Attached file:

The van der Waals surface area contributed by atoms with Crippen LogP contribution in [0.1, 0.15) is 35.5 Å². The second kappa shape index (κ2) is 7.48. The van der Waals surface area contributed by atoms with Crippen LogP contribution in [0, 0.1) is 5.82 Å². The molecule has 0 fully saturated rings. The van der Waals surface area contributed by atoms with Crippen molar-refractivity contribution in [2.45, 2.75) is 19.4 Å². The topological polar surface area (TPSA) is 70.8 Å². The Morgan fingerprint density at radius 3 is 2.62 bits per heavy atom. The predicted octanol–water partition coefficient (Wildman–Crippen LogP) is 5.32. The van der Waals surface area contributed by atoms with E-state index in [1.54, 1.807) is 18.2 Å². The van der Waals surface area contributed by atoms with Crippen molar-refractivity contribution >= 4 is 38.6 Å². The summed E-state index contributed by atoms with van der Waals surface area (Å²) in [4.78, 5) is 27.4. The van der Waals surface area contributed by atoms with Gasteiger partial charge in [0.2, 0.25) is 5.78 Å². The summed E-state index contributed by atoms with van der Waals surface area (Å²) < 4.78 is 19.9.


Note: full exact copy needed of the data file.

The van der Waals surface area contributed by atoms with Crippen LogP contribution in [0.1, 0.15) is 35.5 Å². The second kappa shape index (κ2) is 7.48. The van der Waals surface area contributed by atoms with Crippen LogP contribution in [0, 0.1) is 5.82 Å². The molecule has 0 fully saturated rings. The van der Waals surface area contributed by atoms with Crippen molar-refractivity contribution in [2.45, 2.75) is 19.4 Å². The topological polar surface area (TPSA) is 70.8 Å². The Morgan fingerprint density at radius 3 is 2.62 bits per heavy atom. The predicted octanol–water partition coefficient (Wildman–Crippen LogP) is 5.32. The van der Waals surface area contributed by atoms with E-state index in [1.54, 1.807) is 18.2 Å². The van der Waals surface area contributed by atoms with Crippen molar-refractivity contribution >= 4 is 38.6 Å². The summed E-state index contributed by atoms with van der Waals surface area (Å²) in [4.78, 5) is 27.4. The van der Waals surface area contributed by atoms with Gasteiger partial charge in [0.2, 0.25) is 5.78 Å². The summed E-state index contributed by atoms with van der Waals surface area (Å²) < 4.78 is 19.9.